22 June 2021

Taking a look at Cthulhu: Death May Die Season 2

I have a few shreds of sanity left after Monster May(hem) and it's not like I need them, so why not?

First off, I want to apologise to my reader(s) for the lack of posts this month. It's because I did a very stupid thing: I got a job. Stacking shelves. Yes, 49-year-old out-of-shape me is lugging bags of dog food and boxes of frozen pizza around a supermarket for the princely sum of $11 an hour. To put it lightly I'm constantly shagged out, hence the lack of scintillating posts.

I am working on some Forgotten Heroes projects, but one is being made by me out of greenstuff so you can probably imagine how that's going. The others need bits I ordered off Ebay, and despite it being June 22, Ebay is still telling me they'll be here last Friday. Yay. Frankly, I'll be gobsmacked if I get any of the projects finished before the end of the month.

Anyway, onto the new game. After finishing all the models from Cthulhu: Death May Die (well, almost all of them) I kind of missed painting chunky tentacled horrors. I knew CMON made a sequel to C:DMD so I looked it up on Amazon and bought it a couple of weeks ago, although as of know it's out of stock.

So for $50 — or, as I now think of it, the equivalent of 4½ hours of putting crap on shelves or 1½ Space Marine Primaris Apothecaries — I'm the proud owner of another 10 investigators and 17 monsters! 

Sorry for the crappy photos; the battery for my DSLR is dead so these are taken with my phone on the kitchen table.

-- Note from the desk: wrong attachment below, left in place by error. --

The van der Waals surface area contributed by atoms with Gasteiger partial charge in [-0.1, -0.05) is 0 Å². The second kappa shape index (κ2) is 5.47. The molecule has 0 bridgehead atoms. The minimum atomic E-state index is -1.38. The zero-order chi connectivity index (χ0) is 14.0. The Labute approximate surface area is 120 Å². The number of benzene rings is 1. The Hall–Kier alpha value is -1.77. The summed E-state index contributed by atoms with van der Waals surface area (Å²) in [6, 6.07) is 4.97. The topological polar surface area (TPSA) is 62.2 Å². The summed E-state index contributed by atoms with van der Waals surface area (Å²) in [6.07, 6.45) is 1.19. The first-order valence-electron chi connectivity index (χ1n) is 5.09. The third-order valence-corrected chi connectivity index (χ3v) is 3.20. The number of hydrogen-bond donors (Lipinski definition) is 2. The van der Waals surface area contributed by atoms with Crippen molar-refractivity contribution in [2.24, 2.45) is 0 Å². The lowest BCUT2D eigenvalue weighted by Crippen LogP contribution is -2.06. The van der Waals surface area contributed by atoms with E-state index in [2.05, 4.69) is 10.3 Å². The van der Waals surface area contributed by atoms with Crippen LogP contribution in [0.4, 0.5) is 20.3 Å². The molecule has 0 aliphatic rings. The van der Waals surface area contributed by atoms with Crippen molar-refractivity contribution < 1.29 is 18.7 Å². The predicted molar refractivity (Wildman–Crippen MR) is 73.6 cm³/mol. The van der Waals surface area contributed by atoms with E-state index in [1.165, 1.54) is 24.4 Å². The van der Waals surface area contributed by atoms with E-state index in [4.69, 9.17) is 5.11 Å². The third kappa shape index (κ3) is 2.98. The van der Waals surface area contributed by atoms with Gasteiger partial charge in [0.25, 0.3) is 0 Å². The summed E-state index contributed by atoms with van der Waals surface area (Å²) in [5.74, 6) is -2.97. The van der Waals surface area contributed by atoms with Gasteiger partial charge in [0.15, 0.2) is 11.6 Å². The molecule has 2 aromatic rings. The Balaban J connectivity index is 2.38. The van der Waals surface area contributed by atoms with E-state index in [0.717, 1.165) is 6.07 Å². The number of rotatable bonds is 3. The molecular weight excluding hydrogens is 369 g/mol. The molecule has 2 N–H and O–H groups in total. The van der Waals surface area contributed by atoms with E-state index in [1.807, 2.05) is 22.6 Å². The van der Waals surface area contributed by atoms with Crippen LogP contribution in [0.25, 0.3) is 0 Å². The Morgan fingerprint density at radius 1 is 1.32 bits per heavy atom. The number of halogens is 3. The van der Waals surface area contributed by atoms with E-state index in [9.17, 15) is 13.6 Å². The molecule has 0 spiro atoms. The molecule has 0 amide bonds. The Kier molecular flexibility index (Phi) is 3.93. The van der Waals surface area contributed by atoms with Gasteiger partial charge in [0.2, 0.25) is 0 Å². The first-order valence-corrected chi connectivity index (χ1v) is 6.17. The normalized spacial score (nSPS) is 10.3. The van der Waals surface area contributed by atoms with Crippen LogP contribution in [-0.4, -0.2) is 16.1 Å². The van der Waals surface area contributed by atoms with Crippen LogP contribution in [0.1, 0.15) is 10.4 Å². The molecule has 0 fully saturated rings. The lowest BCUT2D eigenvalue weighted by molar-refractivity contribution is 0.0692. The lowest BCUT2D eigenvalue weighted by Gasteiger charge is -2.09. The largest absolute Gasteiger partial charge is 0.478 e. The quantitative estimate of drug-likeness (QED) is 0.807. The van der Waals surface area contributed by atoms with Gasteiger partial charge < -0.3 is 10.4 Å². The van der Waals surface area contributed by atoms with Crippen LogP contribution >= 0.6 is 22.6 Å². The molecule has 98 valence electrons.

Let's kick off with the night-gaunts. Lovecraft introduced them in The Dream-Quest of Unknown Kadath, which I think I've read, but if I did it was years ago. They inhabit the earth's Dreamlands and are basically demons. They're described as being smooth and black, so I have to find a way of not making them look like my Hunting Horrors.

I'm a bit annoyed because at first glance I thought these were Mi-Go, of which I already have three. Mi-Go are among my fave Lovecraft monsters because they're just so horrible and they infest Vermont. Still, I can live with a pair of night-gaunts.

Next up we have the Hounds of Tindalos. They're the invention of Frank Belknap Long, and come from his 1929 story "The Hounds of Tindalos". Lovecraft mentions them in The Whisperer in Darkness, but neither author actually describes them. CMON has done a good job on this sculpt, which is bang in the middle between "awesome" and "they'll be a bugger to paint".